The Malaysian government has defended its decision to encourage young people to make videos about "preventing" homosexuality.
A competition launched on the health ministry's website offers up to $1,000 (£780) for the best videos tackling "gender confusion".
Responding to an outcry from LGBT activists, the health ministry said that its aim was to promote creativity, not to discriminate.
The contest is for 13- to 24-year-olds.
Their entries should explore prevention and control; issues and consequences; and how to get help, said the ministry's website.
In a statement, Deputy Director-General of Health Lokman Hakim Sulaiman said: "This creative video competition is purely to tap knowledge and creativity of adolescents on sexual and reproductive health related matters and does not intend to create discrimination to any particular group."
The competition, which closes at the end of August, has three main categories: gender confusion, sex, and sex and the internet.
The guidelines cited gay and lesbian people, transgender people and tomboys as examples of people who suffered from "gender confusion".
"The very fact that they lump LGBT people under a category called 'gender confusion' shows that the authorities are very much confused themselves," activist Pang Khee Teik told AFP news agency.
"It is mind-blowing that a government agency wants the whole country to be sucked into its confluence of confusion," he said.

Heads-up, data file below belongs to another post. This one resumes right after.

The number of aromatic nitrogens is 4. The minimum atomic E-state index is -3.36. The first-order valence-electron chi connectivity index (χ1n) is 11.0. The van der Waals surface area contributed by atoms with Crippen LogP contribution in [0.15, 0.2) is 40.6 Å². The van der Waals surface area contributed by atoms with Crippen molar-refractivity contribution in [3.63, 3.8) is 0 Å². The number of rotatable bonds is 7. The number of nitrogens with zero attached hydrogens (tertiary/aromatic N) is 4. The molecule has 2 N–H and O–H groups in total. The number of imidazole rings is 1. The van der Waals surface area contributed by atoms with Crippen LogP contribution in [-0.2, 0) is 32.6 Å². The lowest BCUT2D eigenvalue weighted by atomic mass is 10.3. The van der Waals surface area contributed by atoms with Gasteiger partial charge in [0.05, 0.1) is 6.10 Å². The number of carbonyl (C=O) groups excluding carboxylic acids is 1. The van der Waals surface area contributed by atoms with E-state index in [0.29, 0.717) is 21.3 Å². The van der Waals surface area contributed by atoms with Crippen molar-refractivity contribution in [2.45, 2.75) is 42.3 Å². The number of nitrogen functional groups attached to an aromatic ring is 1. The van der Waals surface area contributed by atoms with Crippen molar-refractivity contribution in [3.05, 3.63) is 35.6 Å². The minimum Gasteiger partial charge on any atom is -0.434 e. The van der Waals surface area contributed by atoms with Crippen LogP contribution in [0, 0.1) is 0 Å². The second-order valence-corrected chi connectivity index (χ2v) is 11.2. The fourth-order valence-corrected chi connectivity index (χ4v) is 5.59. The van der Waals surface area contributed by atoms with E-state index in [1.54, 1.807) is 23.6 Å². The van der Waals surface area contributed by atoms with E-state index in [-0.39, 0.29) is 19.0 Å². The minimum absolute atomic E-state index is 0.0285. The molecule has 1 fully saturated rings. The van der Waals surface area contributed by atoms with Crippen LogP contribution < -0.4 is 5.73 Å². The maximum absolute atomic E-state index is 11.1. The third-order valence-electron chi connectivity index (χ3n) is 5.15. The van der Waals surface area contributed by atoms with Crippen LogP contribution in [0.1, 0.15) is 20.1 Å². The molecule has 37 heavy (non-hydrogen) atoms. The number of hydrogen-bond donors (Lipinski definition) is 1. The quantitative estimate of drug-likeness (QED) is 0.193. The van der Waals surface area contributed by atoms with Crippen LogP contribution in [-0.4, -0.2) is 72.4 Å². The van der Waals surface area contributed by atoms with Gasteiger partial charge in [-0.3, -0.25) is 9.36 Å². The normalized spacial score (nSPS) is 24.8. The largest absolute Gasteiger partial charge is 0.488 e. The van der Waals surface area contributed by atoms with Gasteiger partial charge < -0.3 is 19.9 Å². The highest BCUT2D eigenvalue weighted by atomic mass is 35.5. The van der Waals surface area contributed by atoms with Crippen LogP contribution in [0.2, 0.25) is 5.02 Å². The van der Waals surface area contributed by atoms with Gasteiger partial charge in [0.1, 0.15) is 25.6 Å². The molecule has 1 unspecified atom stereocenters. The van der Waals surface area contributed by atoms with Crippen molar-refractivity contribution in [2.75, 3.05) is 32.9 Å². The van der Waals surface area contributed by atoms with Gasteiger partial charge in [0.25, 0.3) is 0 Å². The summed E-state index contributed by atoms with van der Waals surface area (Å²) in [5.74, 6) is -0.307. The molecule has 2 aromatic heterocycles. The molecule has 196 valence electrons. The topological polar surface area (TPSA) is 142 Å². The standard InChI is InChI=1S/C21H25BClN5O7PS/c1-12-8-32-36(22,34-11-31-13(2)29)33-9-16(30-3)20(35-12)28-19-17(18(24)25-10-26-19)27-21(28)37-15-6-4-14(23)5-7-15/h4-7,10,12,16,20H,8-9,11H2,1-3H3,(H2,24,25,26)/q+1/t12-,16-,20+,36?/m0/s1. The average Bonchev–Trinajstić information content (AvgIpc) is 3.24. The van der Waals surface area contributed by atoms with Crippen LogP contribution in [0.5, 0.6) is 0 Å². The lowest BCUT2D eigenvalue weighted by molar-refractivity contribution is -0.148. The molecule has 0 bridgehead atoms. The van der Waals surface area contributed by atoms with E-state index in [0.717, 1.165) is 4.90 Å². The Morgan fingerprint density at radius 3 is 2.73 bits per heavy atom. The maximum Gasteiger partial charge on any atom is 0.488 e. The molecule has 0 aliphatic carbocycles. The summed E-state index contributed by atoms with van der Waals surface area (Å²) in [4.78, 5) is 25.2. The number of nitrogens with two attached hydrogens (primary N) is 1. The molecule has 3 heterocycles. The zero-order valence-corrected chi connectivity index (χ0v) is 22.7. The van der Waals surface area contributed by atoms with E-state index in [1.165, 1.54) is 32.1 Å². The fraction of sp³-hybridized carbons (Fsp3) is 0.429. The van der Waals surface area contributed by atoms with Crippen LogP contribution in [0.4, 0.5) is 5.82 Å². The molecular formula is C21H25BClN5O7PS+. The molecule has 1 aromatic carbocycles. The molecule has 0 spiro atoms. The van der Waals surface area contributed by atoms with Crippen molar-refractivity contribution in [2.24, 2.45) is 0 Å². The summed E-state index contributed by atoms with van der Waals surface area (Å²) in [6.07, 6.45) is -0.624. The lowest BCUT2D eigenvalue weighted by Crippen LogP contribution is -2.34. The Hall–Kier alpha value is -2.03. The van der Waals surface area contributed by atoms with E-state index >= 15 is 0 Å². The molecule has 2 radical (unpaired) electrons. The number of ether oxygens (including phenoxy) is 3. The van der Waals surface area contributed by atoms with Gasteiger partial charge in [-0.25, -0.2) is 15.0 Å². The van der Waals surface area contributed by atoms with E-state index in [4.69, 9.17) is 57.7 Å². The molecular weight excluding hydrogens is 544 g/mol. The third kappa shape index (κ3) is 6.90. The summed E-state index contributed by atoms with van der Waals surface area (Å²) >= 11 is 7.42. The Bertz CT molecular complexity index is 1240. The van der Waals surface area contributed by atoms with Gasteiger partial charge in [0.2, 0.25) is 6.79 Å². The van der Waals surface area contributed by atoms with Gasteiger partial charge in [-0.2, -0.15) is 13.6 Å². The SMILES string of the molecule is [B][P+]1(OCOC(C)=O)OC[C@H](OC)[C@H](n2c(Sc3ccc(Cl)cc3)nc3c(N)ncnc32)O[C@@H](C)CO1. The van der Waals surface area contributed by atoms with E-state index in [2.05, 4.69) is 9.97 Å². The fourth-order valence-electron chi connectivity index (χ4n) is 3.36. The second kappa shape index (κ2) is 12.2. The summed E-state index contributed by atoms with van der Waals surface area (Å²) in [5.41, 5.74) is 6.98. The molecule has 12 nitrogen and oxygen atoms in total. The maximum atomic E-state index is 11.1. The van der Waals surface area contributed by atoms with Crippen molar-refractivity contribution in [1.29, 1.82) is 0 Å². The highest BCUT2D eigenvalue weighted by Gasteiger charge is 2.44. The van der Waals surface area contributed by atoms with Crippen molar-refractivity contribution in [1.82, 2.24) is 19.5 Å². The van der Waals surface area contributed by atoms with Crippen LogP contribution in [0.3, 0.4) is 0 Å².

"I was shocked. This is encouraging discrimination, hatred and even violence towards the minorities," transgender activist Nisha Ayub told Reuters.
Homosexual activity is illegal in Malaysia under both secular and religious laws.
It is punishable by a prison sentence or corporal punishment.
In March, the release of Disney's Beauty and the Beast was postponed in the country, because it contained a "gay moment".
Despite demands from the Malaysian censorship board, Disney refused to remove the scene, featuring LeFou, their first openly gay character.
The Malaysian board eventually conceded and it was shown uncut.
A prominent Malaysian opposition leader, Anwar Ibrahim, was jailed for sodomy in 2014, after a court overturned his earlier acquittal. In elections in 2013, he led a three-party alliance which posed the strongest-ever challenge to the coalition which has governed Malaysia for more than half a century.